By Eleanor McDermid
Patients treated for hypercholesterolaemia in clinical practice may not derive additional benefit from very intensive statin treatment, say researchers.
In their retrospective analysis, patients who achieved a low-density-lipoprotein (LDL) cholesterol level of 70 mg/dL or lower had no better cardiovascular outcomes than those who achieved levels between 70 and 100 mg/dL.
"Our results do not provide support for a blanket principle that lower [LDL cholesterol] is better for all patients in secondary prevention", writes the team.
The findings, which appear in JAMA Internal Medicine, are based on the LDL cholesterol levels achieved after 1 year of statin treatment by 31,619 Israeli patients with ischaemic heart disease and at least 80% medication adherence.
During an average 1.6 years of follow-up, the major adverse cardiovascular event (MACE) rate was 78.1 per 1000 person-years among the 29% of patients who achieved LDL cholesterol levels of 70 mg/dL or below. And the rate among the 53% of patients who achieved levels between 70 and 100 mg/dL was 71.0 per 1000 person-years, with no significant difference between the two groups after accounting for confounders.
However, people who achieved these moderate LDL cholesterol levels were a significant 11% less likely to have a MACE than patients who failed to achieve even that target. The rate among the 18% of patients whose LDL cholesterol levels remained above 100 mg/dL was 81.3 per 1000 person-years.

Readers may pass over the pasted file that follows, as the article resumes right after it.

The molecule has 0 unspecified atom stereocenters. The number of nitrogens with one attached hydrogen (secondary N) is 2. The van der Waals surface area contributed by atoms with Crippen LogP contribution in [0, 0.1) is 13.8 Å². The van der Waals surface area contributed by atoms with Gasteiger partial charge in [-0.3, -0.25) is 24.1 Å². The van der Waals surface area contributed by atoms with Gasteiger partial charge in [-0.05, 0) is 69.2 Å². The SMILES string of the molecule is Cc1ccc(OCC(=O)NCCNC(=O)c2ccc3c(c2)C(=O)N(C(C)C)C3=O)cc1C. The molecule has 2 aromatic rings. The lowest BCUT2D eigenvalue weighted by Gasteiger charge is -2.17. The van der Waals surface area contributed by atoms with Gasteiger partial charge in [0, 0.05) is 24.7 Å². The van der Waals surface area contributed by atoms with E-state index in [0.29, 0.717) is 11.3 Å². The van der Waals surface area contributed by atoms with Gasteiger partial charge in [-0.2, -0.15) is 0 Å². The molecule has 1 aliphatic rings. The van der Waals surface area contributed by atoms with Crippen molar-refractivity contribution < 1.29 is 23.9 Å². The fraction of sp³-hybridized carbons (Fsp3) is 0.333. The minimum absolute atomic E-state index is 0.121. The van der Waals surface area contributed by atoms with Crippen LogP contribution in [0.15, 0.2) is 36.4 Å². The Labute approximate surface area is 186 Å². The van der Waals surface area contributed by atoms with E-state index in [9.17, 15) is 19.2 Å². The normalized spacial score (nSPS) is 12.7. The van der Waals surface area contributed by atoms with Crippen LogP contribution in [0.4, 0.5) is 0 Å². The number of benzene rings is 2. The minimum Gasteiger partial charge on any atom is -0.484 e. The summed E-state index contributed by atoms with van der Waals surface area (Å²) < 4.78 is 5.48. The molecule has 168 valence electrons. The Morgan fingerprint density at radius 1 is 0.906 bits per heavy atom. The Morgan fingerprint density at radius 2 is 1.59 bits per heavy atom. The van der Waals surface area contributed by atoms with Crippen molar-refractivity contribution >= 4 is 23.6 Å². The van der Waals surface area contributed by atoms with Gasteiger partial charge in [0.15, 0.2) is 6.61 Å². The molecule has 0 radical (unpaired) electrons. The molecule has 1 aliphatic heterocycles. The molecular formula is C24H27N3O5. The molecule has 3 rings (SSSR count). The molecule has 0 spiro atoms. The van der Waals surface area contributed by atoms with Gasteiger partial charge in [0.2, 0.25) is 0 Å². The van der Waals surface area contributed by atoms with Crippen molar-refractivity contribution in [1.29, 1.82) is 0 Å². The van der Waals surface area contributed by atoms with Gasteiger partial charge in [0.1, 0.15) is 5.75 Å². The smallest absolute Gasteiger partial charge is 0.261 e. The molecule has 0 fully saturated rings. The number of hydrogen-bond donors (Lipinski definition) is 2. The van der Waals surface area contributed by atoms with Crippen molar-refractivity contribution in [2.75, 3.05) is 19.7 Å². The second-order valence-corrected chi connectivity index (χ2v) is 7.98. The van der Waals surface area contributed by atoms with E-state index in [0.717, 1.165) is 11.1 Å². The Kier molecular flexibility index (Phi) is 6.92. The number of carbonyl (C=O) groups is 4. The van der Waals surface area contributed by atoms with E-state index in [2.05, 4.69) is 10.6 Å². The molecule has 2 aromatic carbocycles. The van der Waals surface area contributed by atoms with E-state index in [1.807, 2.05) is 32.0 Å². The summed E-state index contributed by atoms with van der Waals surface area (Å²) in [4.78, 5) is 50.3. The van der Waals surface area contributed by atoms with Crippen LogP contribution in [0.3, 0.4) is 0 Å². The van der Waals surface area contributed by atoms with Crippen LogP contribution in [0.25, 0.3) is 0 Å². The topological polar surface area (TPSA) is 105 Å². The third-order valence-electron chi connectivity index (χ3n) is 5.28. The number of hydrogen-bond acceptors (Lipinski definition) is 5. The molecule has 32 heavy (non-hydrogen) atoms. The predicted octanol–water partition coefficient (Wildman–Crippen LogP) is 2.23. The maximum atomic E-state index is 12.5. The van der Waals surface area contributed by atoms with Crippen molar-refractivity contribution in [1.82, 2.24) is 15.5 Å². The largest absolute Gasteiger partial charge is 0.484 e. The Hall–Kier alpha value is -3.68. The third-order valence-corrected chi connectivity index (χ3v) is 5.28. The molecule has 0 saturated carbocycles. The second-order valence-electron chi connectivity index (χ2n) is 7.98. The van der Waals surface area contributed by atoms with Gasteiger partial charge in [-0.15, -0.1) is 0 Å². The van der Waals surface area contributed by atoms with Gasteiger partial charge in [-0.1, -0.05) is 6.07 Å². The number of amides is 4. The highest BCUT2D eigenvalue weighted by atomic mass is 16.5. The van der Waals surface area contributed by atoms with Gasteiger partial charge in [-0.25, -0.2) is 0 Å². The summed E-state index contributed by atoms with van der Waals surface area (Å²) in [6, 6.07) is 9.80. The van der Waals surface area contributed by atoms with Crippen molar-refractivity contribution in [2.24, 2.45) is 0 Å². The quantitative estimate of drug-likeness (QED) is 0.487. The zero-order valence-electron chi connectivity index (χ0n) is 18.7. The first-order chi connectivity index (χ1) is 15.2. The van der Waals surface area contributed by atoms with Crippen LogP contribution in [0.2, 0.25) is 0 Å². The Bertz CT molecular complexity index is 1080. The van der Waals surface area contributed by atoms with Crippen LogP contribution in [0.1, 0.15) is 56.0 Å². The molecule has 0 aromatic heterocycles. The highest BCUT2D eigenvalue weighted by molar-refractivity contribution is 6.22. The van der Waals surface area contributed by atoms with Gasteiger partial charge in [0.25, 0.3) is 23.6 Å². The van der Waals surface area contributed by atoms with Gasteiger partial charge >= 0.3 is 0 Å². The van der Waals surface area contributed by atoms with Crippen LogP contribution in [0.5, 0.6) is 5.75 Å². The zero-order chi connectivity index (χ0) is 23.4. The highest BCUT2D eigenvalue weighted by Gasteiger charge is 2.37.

Indeed, the lowest MACE risk was observed in patients with achieved levels of around 90 mg/dL, with the risk rising steeply from 100 mg/dL.
The average age of the patients was around 67 years, which researcher Morton Leibowitz (Clalit Health Services, Tel Aviv, Israel) and colleagues say is generally older than the age of patients in randomised clinical trials.
In addition, they say that the trials from which the low LDL cholesterol targets emerged did not address "the extent of comorbidities or polypharmacy" among their patients, "which are factors that increasingly affect therapeutic decisions facing physicians."
When the researchers repeated their analysis in 54,884 patients with at least 50% statin adherence, the findings were broadly similar except that the group with the lowest achieved LDL cholesterol levels had a slightly but significantly increased risk of MACE, relative to the moderate levels group.
They therefore conclude that clinical trial evidence in support of very low LDL cholesterol targets "is not yet definitive for everyday community-based practice."
Source: JAMA Intern Med 2016; Advance online publication
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